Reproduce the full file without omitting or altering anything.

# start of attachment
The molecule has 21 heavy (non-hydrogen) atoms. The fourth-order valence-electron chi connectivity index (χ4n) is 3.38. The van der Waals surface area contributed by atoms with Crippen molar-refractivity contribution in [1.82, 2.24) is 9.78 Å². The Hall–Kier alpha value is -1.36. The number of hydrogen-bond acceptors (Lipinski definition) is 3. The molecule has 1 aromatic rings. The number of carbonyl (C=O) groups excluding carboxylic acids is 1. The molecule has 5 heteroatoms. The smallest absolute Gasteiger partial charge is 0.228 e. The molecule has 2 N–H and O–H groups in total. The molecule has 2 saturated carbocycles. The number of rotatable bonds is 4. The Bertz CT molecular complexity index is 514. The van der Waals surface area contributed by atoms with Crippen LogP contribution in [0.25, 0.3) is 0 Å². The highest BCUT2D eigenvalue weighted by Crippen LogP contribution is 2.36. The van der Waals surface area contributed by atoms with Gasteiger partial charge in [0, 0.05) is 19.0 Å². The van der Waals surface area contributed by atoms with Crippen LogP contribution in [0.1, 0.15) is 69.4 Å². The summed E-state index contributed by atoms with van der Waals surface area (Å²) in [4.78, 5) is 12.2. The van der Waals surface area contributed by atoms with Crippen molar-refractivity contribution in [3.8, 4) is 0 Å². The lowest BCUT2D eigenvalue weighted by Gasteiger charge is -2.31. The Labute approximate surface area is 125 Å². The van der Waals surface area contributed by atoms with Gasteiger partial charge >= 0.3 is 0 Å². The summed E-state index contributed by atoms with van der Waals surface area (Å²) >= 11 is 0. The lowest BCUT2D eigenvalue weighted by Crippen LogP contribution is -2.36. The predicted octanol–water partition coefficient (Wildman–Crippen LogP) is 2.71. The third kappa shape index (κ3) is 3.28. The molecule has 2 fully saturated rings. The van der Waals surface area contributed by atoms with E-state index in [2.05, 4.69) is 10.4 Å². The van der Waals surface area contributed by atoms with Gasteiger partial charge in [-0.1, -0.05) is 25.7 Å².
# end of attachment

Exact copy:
The molecule has 21 heavy (non-hydrogen) atoms. The fourth-order valence-electron chi connectivity index (χ4n) is 3.38. The van der Waals surface area contributed by atoms with Crippen molar-refractivity contribution in [1.82, 2.24) is 9.78 Å². The Hall–Kier alpha value is -1.36. The number of hydrogen-bond acceptors (Lipinski definition) is 3. The molecule has 1 aromatic rings. The number of carbonyl (C=O) groups excluding carboxylic acids is 1. The molecule has 5 heteroatoms. The smallest absolute Gasteiger partial charge is 0.228 e. The molecule has 2 N–H and O–H groups in total. The molecule has 2 saturated carbocycles. The number of rotatable bonds is 4. The Bertz CT molecular complexity index is 514. The van der Waals surface area contributed by atoms with Crippen LogP contribution in [0.25, 0.3) is 0 Å². The highest BCUT2D eigenvalue weighted by Crippen LogP contribution is 2.36. The van der Waals surface area contributed by atoms with Gasteiger partial charge in [0, 0.05) is 19.0 Å². The van der Waals surface area contributed by atoms with Crippen LogP contribution in [0.1, 0.15) is 69.4 Å². The summed E-state index contributed by atoms with van der Waals surface area (Å²) in [4.78, 5) is 12.2. The van der Waals surface area contributed by atoms with Crippen molar-refractivity contribution in [3.8, 4) is 0 Å². The lowest BCUT2D eigenvalue weighted by Gasteiger charge is -2.31. The Labute approximate surface area is 125 Å². The van der Waals surface area contributed by atoms with Gasteiger partial charge >= 0.3 is 0 Å². The summed E-state index contributed by atoms with van der Waals surface area (Å²) >= 11 is 0. The lowest BCUT2D eigenvalue weighted by Crippen LogP contribution is -2.36. The predicted octanol–water partition coefficient (Wildman–Crippen LogP) is 2.71. The third kappa shape index (κ3) is 3.28. The molecule has 2 fully saturated rings. The van der Waals surface area contributed by atoms with E-state index in [2.05, 4.69) is 10.4 Å². The van der Waals surface area contributed by atoms with Gasteiger partial charge in [-0.1, -0.05) is 25.7 Å².